Free health clinic is back at Seattle Center
The Seattle and King County free health clinic is once again running at full capacity this week.
Thursday through Sunday, the clinic at Seattle Center offers free medical, vision, and dental care to anyone who needs it.
The annual clinic has been running for years. It’s designed to fill the health care safety net gaps in the region for those who struggle to afford or access health care.
But, like many other things, the pandemic caused disruptions for the event.
This week is the first time since 2020 that the clinic is open with its full slate of volunteer-run services on offer, and organizers are expecting high turnout.
That expectation seemed to be reinforced Thursday as a crowd gathered at Seattle Center’s Fisher Pavilion before dawn. Some people waited overnight; others arrived in the early morning hours.
Admission tickets for the clinic are distributed beginning at 5:30 a.m. each day, from April 27 through April 30.
There are a limited number of tickets each day, and the number individuals get determines how long they’ll wait to be seen.
Nadiya Olusola arrived at 4:30 a.m. on Thursday.
"That's a little late for me. I came a couple of years before and so I know it's important to come early," she said.
Olusola came for dental work and a medical checkup.
Even though she arrived before the sun was up, her ticket was number 191, and Olusola expected at least a four-hour wait before being seen.
She brought her laptop and some things to read to pass the time.
Olusola came to this clinic pre-pandemic, and she said not having access to the free dental care the past few years was tough.
"I needed a root canal; I wear a flipper and I lost that and so I stopped smiling so much," Olusola said.
A flipper is a partial, removable denture.
When asked what it means for her to be able to get that fixed, Olusola said it’s life-changing.
“It just gives you a beautiful smile and so I'm very grateful. I'm very grateful for the services and for the opportunity to be here," she said.
"Money-wise, it gives me back those resources that I would have had to make payments on," she added. "And then I can put that towards the car."
Olusola said one of the hurdles she’s faced accessing dental care is transportation.
She’s got a new job and is hoping she’ll soon find a car she can afford.
The free clinic is designed to help remove barriers to care, especially for people who have low income, who are under-insured, or who are uninsured.
Anyone can come for treatment — no ID, proof of immigration status, or paperwork required. Interpreters are also available.
People here can get a whole suite of services, including fillings, tooth extractions, eye exams, prescription glasses, physical exams, x-rays, wound care, and more.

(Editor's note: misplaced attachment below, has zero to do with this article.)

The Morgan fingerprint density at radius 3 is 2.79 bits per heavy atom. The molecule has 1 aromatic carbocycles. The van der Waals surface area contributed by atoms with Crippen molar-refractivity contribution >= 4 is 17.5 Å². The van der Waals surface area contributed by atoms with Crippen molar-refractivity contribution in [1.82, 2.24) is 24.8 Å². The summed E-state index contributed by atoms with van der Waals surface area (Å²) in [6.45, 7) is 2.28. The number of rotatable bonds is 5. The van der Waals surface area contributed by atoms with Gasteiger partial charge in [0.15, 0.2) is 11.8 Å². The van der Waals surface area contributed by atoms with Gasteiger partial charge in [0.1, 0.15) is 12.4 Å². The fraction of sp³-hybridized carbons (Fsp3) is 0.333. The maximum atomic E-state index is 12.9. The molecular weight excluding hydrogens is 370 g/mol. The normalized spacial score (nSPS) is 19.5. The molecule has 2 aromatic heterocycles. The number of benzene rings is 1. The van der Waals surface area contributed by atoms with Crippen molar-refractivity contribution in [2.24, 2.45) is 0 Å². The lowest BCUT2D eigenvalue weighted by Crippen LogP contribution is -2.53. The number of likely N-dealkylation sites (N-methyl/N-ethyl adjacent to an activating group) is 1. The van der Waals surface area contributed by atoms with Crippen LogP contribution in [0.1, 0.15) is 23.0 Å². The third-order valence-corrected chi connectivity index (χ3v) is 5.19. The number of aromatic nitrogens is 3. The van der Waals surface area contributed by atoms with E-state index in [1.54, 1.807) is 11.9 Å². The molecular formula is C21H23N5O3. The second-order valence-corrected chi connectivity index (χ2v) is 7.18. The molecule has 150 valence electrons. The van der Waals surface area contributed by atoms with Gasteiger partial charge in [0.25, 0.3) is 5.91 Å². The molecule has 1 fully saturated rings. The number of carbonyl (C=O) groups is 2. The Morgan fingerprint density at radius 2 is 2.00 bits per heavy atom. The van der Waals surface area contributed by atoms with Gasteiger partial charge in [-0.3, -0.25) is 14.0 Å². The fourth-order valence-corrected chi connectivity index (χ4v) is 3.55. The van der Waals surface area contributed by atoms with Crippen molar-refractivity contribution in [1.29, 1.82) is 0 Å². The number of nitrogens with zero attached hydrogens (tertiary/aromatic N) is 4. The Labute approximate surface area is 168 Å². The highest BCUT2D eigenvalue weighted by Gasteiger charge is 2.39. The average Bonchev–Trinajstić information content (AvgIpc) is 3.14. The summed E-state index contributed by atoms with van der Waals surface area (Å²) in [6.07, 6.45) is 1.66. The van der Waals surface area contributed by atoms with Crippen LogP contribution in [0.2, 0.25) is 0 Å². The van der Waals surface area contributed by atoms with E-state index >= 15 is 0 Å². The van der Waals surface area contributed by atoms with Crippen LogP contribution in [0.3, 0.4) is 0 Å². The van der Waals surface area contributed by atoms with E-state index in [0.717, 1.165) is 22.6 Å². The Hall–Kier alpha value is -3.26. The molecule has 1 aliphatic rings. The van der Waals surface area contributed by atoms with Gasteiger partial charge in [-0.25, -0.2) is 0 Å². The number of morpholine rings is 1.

There’s also an area to get mammograms.
Dr. Janie Lee is a radiologist with the University of Washington and the Fred Hutch Cancer Center, she reads the mammogram images.
She said her team is expecting high demand during this year’s clinic.
“Historically, we have had many women who come to this clinic for women's health care, primary care, and in particular for breast cancer screening with mammography."
Lee said her team not only screens people, but they can also connect them with free follow up care if anything is found, covering what she calls the full “episode” of care and not just the scan.
Lee said that makes a difference because people who have no insurance, or insurance with very high co-pays, sometimes are more reluctant to initiate care because they worry about the downstream costs.
"Once people understand that, and they have a positive experience with us, they return year over year," she said.
Lee, and other volunteers KUOW spoke with, are thrilled to be offering services at the clinic again.
Dr. Brittany Dean is the dental director for the clinic.
For her, she said, it feels somewhat like a homecoming.
She enjoys offering services that can have a big impact for people.
“People are willing to wait overnight in line to get a ticket to come here for a single service, and to me that means that it's really important to them. And so it's a really wonderful feeling to be able to give that gift to somebody."
On Thursday, 821 individuals received admission tickets. Organizers hope to serve more than 3,000 people over the clinic’s four days.
Masks are required for all attendees, and organizers encourage people to come prepared for a long day.
By the end of the day on Thursday, about 12 hours after she arrived, Nadiya Olusola had seen the dentist.
She got two fillings and said she was thrilled with the care she received. She plans to pick up her brand new partial denture on Saturday, and is looking forward to having her smile back.
Olusola said she hopes to return to the clinic next year as a volunteer.